1. Pharma companies will make a mint on cholesterol drugs, now that 25% of Americans are supposed to be on them, up from 12%.
Au contraire, and trick question. Nearly all statins are generic, and generics are not where pharma has placed its future bets: only Crestor is not generic, and it sold $5.1B in the U.S. in 2012, making it the 3rd biggest drug.
From 2000 to 2010, however, the cost of prescription cholesterol medicines (nearly all of which are statins, as niacin is very cheap, and Zetia and Vytorin have not gained real traction) rose from $10B to $38B.
So the money has been made. However, pharma is well-positioned to profit as statins are now suggested to prevent not just heart attack but stroke. This reinforces the culture of prescriptions, and the prescriptive industrial complex that rules medical education and thus practice.
Have we thrown in the towel on nutrition, fitness, sleep and stress relief? I hope not.
2. Saturated fat raises cholesterol and therefore heart disease risk.
Saturated fat does raise LDL (lousy) and HDL (healthy) cholesterol, unlike trans fat which raises LDL and lowers HDL (the WSJ did a good piece on the FDA trans fat step-in-the-right-direction: I’m quoted). But saturated fat probably doesn’t cause heart disease, which is an inflammatory condition. Highly refined starches and sugars, however, make heart disease risk worse because they effect inflammation.
3. As long as I take my statins, I can eat whatever I like, because my numbers are good.
If you really think this (and before one memorable eating trip to Oaxaca with the staff of Topolobampo, at least 2 of my travelmates stocked up on Lipitor), then you need to realize BS means Bad Science.
For example, there’s the new tossing out of the numerical targets (LDL 70, LDL 100, HDL 50), which both the ACC and AHA found there was *no basis for*. So, this is a way of saying: your numbers don’t really matter.
But back to eating whatever you like: statins might actually reduce dementia risk while raising diabetes risk, but they work by stopping the production of cholesterol in the liver–not by lining the arteries with a protective coat.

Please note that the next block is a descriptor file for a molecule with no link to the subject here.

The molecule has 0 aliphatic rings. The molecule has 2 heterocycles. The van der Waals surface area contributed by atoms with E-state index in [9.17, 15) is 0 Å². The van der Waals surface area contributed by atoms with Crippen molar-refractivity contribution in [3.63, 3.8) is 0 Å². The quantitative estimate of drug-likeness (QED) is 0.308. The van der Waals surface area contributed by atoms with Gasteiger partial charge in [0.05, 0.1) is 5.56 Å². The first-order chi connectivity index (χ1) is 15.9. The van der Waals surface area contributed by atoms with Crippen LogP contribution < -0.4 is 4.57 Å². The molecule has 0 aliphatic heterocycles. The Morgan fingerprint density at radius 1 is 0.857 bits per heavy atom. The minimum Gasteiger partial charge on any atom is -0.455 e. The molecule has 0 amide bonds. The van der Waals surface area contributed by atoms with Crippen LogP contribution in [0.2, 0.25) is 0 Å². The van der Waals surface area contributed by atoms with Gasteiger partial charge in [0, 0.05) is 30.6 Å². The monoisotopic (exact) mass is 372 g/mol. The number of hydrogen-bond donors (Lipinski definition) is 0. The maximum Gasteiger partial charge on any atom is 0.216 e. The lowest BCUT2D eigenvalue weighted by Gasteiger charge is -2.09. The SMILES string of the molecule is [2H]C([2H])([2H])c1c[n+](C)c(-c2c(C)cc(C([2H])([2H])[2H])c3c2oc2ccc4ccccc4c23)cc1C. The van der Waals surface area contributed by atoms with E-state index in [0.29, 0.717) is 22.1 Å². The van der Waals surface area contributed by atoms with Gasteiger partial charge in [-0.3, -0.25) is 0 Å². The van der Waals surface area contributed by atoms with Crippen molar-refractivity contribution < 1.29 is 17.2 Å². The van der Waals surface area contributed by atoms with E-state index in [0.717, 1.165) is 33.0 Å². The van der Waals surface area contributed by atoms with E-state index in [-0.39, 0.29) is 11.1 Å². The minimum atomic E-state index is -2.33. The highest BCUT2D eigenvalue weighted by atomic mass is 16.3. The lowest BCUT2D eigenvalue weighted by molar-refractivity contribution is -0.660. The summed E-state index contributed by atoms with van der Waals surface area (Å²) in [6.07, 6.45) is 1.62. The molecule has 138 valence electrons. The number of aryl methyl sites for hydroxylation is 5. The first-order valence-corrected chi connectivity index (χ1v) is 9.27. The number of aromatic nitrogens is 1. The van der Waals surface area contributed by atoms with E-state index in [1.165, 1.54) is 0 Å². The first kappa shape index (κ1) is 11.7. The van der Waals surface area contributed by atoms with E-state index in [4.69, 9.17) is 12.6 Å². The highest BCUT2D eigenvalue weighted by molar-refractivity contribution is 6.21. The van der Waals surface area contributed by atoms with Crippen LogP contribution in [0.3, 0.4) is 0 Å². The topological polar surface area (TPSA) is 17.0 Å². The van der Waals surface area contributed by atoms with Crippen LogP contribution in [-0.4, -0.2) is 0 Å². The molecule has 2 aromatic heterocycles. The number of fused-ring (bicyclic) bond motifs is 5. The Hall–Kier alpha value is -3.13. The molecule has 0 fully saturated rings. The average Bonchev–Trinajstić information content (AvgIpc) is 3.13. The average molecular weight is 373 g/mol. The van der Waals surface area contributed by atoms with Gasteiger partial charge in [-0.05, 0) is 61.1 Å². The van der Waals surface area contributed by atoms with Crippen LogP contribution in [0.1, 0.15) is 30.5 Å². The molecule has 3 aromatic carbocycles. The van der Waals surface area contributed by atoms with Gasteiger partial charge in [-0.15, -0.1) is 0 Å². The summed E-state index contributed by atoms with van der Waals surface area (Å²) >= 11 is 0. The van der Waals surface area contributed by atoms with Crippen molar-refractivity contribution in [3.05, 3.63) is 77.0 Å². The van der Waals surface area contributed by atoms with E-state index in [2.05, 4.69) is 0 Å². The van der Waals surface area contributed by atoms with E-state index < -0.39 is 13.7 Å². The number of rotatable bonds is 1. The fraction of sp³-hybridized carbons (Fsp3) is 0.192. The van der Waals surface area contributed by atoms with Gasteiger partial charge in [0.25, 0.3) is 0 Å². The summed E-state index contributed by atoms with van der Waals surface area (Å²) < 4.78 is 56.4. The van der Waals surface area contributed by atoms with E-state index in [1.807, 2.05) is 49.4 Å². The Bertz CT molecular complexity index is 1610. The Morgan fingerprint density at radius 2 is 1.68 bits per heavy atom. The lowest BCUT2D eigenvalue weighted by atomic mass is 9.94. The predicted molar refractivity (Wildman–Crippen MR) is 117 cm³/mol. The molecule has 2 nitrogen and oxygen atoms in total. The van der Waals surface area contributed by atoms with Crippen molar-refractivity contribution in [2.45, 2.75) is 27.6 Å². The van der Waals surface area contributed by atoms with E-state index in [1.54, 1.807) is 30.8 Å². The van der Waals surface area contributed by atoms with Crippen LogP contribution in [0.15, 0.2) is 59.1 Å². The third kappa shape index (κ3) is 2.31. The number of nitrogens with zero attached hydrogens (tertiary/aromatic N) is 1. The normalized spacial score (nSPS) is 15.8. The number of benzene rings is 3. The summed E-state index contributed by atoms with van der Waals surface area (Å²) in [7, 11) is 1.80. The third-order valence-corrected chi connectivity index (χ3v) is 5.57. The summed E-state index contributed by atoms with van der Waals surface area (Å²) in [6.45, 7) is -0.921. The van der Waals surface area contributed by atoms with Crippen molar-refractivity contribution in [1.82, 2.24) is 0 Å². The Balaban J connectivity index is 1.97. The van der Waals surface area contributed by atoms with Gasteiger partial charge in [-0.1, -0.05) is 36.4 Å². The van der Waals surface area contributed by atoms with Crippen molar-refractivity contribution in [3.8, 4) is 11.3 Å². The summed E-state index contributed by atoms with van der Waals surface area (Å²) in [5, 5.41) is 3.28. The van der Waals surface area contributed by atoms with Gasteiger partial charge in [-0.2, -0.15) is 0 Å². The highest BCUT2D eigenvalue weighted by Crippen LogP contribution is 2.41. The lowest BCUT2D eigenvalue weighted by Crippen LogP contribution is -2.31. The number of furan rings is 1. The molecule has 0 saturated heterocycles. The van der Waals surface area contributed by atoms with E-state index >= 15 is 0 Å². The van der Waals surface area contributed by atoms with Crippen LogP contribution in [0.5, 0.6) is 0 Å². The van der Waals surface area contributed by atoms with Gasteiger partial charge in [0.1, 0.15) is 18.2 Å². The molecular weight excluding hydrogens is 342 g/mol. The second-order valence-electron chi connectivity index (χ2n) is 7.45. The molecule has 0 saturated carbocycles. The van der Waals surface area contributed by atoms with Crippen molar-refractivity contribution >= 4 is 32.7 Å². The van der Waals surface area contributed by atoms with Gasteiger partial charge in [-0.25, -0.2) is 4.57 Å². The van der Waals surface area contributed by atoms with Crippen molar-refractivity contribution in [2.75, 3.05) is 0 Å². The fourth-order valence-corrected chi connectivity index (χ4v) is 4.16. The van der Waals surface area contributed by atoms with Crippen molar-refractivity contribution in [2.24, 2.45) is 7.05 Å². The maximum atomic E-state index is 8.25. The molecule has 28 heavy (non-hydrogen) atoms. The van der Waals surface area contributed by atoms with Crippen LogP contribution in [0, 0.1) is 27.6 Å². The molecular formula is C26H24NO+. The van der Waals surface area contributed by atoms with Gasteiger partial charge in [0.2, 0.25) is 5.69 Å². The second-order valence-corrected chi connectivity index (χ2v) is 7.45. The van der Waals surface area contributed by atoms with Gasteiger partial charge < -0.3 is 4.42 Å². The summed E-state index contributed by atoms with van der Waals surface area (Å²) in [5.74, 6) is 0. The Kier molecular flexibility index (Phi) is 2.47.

You can’t prophylax against atherosclerosis (although you can and should chew an aspirin if you are having angina, and eat 8 walnut halves before a fatty meal: consult your physician for more detailed advice).
4. Older people are responsible for the big run up in my health care costs, including the $200 per month I pay for Crestor.
Uh, no. People under 65 with chronic illness account for 65%+ of health care costs. Chronic illness overall: 84% of costs.
The prices (which the patient and physician almost never see) of procedures, hospital care and yes, pharmaceuticals like Crestor are why health care spending is so out of control. That will get worse in our culture of prescription.
In other words, it’s the charges for drugs, devices and duration of stay. And the epidemic of obesity causing so much hypertension, diabetes, back pain…but that needs (at least for men and the women who are interested in them) a new way out: Refuel.
5. Keeping my cholesterol low will be good for me sexually.
Probably not. If you’re a man, you need the cholesterol your liver makes so your testes can manufacture testosterone. if you’re a woman, you need cholesterol to make estrogen, progesterone and testosterone.
Testosterone is important for sex drive, and the good news here is that your liver makes what you need: you don’t need entire lobsters or deep fried egg yolks or a prime rib to get yours up and going. Actually, your arteries may spasm with those foods all at once, which will not help blood flow to the parts that need it.
But the take home is that men on low fat diets have lower testosterone levels, which usually makes men feel tired, energy less, and unhappy. Not good for sex.
6. If my cholesterol is low because I’m on a statin, I am largely protected from heart disease and stroke.
Sadly, half the people who have heart attacks have them with normal cholesterol levels (leaving aside the difference between small and beady and evil LDL, and light and fluffy and less harmful HDL, both of which are lumped together into one reading).
Get yours checked at home. I recommend it.)
To know your actual 10 year risk for heart disease, use the calculator found here: your doctor is going to be asked to do so, so you might as well be ahead!
7. The diet and lifestyle measures for lowering cholesterol and heart disease risk are hard to do and follow.
This is not truly BS: most writers, nutritionists and doctors make it too hard, and ask you to rely on motivation and self-discipline. That doesn’t work.
What does work: make it super easy for yourself to eat more plants; do interval training to drop extra fat and build stamina; sleep better (use a sleep tracker if you’re at all techie: they help); and re-adjust your mindset without overdrinking or overeating or smoking. Your heart disease risk will plummet, as will your cholesterol and blood pressure. My patients have done it and you can too.
You might not even need statins.